The Buggrit Online B&N Employment Primer
Barnes & Noble, or, as I prefer to call them, Bunns & Noodles, is one of the United States' largest retail book chains. They operate hundreds of stores under a half-dozen names. They engage in deceptive advertising practices, fixate on the bottom line, and pay quite poorly.
A lot of people want to work there. To Bibliophiles, there's a certain allure of a several-thousand-square-foot store filled with badly written books and atrocious muzak. Many will apply, few will be chosen. However, I've prepared the following guide to help would-be B&N peons get an edge in the employment lottery.
All information herein is provided from personal experience working in or visiting a half-dozen B&N and subsisidary stores in two states over seven years. It is as reliable and up-to-date as possible, but should only be taken "as-is". Advice herein may or may not apply to other large chain bookstores. I am not liable if you get sued for harassment. Eat my shorts, Leonard Riggio. Remember, only you can prevent forest fires.
Step One: Find the Store.
This won't be difficult. Odds are good that unless you live on a farm, you are within five miles of a B&N store. Consult your local yellow or white pages for the store nearest you.
Step Two: Visit the Store.
Drive or walk to your chosen store. Enter it. Notice the thick coating of dust covering everything, but don't worry, very few people suffer allergy problems from it. Somewhere near one of the doors there will be a sign that says "Now Hiring". Don't believe it. Most stores are required to display this sign at all times, or at least during the holiday period. Walk to the customer service desk. Ask, slowly and clearly, for an application. You may need to repeat yourself to be understood. Be patient. You will doubtless be told that the store isn't hiring, or is only hiring for the Cafe. This is usually a lie. Ignore it, you're made of sterner stuff. Take the application, be polite, say thank you. Swipe one of the pens from the counter while the employee reels in shock from encountering someone polite. Sit down at a table that has as little spilled coffee or food crumbs as possible.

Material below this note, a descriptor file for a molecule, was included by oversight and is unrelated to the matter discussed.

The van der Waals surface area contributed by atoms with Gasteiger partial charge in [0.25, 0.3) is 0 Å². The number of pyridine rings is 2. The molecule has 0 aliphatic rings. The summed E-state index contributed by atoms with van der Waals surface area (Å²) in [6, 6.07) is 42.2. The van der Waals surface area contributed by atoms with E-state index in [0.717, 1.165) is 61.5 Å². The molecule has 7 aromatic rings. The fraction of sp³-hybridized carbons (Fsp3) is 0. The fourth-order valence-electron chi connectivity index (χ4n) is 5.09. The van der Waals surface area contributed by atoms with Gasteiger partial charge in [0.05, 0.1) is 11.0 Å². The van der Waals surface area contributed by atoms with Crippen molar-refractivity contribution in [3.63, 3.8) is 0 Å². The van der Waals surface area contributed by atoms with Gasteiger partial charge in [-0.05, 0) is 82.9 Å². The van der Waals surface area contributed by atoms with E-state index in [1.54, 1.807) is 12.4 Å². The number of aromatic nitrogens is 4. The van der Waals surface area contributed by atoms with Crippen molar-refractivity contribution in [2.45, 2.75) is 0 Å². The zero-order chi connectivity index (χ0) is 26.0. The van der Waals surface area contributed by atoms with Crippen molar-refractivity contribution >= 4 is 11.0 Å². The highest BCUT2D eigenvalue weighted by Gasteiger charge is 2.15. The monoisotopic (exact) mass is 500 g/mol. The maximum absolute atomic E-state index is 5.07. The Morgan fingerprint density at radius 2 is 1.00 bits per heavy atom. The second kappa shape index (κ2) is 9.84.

Step Three: The Application.
You will need to carefully fill out the application you received in step two, above. The application is generally a single, double-sided piece of tan- or cream-colored paper, with the usual boxes for your information. Fill it out carefully. You may be creative on the sections covering education history and previous employment - no store ever verifies this. Likewise, you may fabricate long-standing friends for the references section. If you are a convicted criminal, you can safely lie about this in the appropriate box UNLESS you have special scheduling requirements to attend rehab, or meet with your parole officer.
Pay careful attention to the information you provide. Admitting to having a useful college degree will almost certainly disqualify you from employment with B&N. "Useful" means such things as having a degree in chemical science, or mathematics, but does not include such majors as archaeology, english, music science, or underwater basket-weaving. If you have never attended college, or don't want to admit it, claiming to have only a GED may increase your odds of employment. Alternatively, claiming to have belonged to a really geeky club in high school, such as Chess Club, may also increase your odds. Frequent misspellings are a distinct advantage all throughout your application.
Sign and date the application, then hand it to an employee. Odds are good that within a couple of days it will find it's way to the individual (usually an assistant store manager, or ASM) responsible for hiring.
Step Four: Wait a Week.
Wait about a week. Five to ten days is usually sufficient time for your application to have found it's way to the ASM's mail box. This is important, because you don't want to have to fill out another application after Step Five, due to the chances of the original application eventually turning up and not agreeing with the fabrications on the new application. Plan ahead!
Step Five: Start Pestering.